If companies are going to increase spending on automation and robotics, then they will need to monitor and control these manufacturing processes. This is where Cognex’s machine-vision solutions come into play. Moreover, Cognex’s solutions represent a shift toward automation in themselves, as they replace vast numbers of people who monitor manufacturing activity.
The company’s core market is factory automation (with a strong legacy in the automotive industry), and Cognex’s management believes it can grow its revenue in this market by 20% over the long term. Cognex has the potential to grow a lot more (company revenue grew by 44% in 2017) by signing large agreements such as its transformational deal with Apple Inc. In fact, Apple remains its largest customer.
In addition, Cognex is expanding its total addressable market, and therefore its growth potential, by opening up new markets. These include logistics (a market that management thinks it can grow by 50% a year, and one driven by e-commerce fulfillment), mobile terminals for barcode scanning, and airport baggage handling.
The company has a bright future, but as with every growth company, its revenue isn’t going to go up in a straight line. That’s clear from a look at its recent first-quarter earnings, where management lowered expectations for consumer electronics sales due to the timing of capital investment on OLED screens in smartphones. However, given Cognex’s growth history, investors can be confident that this is more of a stumble than the beginning of any kind of structural decline — now could be a good time to buy into a long-term growth story.
Having seen the company fend off aggressive takeover bids from Emerson Electric six months ago, investors in Rockwell must have a sense of frustration as Emerson has outperformed Rockwell’s stock by more than 20% since then. In the long term, Rockwell’s discrete automation solutions (automated processes in the manufacturing industry) give it exposure to robotics. Moreover, the company’s sensors, controls, and data analytics make it a key play on growth in the Internet of Things (IoT).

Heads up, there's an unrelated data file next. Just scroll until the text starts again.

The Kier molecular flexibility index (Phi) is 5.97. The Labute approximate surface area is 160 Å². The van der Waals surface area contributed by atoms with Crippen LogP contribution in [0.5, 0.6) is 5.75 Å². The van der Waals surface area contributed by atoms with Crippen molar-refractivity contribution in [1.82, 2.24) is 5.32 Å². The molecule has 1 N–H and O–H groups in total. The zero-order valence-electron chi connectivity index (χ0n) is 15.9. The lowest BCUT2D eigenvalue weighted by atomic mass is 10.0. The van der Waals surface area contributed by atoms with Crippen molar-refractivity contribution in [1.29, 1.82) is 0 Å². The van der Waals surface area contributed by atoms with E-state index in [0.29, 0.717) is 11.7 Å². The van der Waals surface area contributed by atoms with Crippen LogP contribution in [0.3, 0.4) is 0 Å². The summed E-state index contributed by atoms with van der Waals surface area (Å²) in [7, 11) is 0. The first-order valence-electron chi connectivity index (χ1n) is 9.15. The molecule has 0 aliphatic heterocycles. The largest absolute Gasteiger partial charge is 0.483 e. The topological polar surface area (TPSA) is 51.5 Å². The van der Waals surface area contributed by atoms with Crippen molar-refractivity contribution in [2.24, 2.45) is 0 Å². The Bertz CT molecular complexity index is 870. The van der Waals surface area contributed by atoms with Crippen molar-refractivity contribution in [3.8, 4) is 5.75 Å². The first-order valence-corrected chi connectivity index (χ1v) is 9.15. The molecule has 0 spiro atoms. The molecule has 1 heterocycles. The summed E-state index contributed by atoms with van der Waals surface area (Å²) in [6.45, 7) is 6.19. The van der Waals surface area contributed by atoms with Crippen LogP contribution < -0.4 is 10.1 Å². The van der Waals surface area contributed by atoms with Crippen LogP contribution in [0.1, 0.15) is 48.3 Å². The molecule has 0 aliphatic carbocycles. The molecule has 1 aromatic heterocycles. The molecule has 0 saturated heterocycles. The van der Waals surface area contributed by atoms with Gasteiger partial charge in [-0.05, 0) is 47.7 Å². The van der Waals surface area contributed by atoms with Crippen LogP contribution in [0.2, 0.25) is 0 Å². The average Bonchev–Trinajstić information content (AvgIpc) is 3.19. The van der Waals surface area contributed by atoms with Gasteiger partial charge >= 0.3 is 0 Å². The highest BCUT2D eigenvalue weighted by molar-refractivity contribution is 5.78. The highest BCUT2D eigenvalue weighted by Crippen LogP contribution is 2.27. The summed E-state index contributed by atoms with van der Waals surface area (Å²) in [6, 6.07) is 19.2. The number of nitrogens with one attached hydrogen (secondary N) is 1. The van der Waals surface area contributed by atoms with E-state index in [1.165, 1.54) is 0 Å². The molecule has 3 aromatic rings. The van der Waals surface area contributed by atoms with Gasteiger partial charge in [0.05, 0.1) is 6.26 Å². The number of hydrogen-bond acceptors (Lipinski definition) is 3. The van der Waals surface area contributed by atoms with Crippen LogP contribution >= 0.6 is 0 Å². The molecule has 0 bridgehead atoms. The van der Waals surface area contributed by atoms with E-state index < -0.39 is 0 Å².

Rockwell is growing less than Emerson in the near term because the latter’s key process automation market (turning raw materials into products) is growing more than discrete automation. Rockwell’s first-quarter earnings were slightly disappointing, with management reflecting on the fact that the capital spending plans of its customers aren’t quite in line with what you might expect in an improving manufacturing environment.
No matter: If you believe in the long-term future of increasing automation in manufacturing processes, robotics, and IoT, then Rockwell’s growth rate is bound to improve. Moreover, capital spending on robotics, automation, and IoT isn’t just about expansionary capital spending; it also helps cut costs by improving efficiency. Rockwell is surely primed for growth.
NICE, a data analytics and AI solutions company, is best known for its customer engagement and financial crime and compliance solutions. I know what you’re wondering: Just why is such a company being discussed as a robotics stock? The answer lies in NICE’s robotic automation solutions.
The front-office work of many customer-facing companies and government departments involves a high number of repetitive, mundane, and time-consuming tasks. This is where NICE’s robotic solutions come in. They enable companies to automate manual tasks such as form filling and data entry.
Implementing automation solutions into NICE’s traditional real-time analytics offerings (used in customer engagement facilities like call centers and government offices) is a natural fit. And it adds a growth driver to NICE’s solutions.
Stocks to buy?
All three offer good long-term growth prospects from robotics, but on a free-cash-flow basis, NICE is the most attractively valued right now — analysts have earnings growing at a double-digit rate for the next few years.
Rockwell’s earnings are forecast to grow in the mid-teens for the next couple of years, but there could be upside to those forecasts if capital spending in automation picks up. Meanwhile, Cognex’s growth could easily pick up with a few large consumer electronics deals — that may need to wait until 2019, though.
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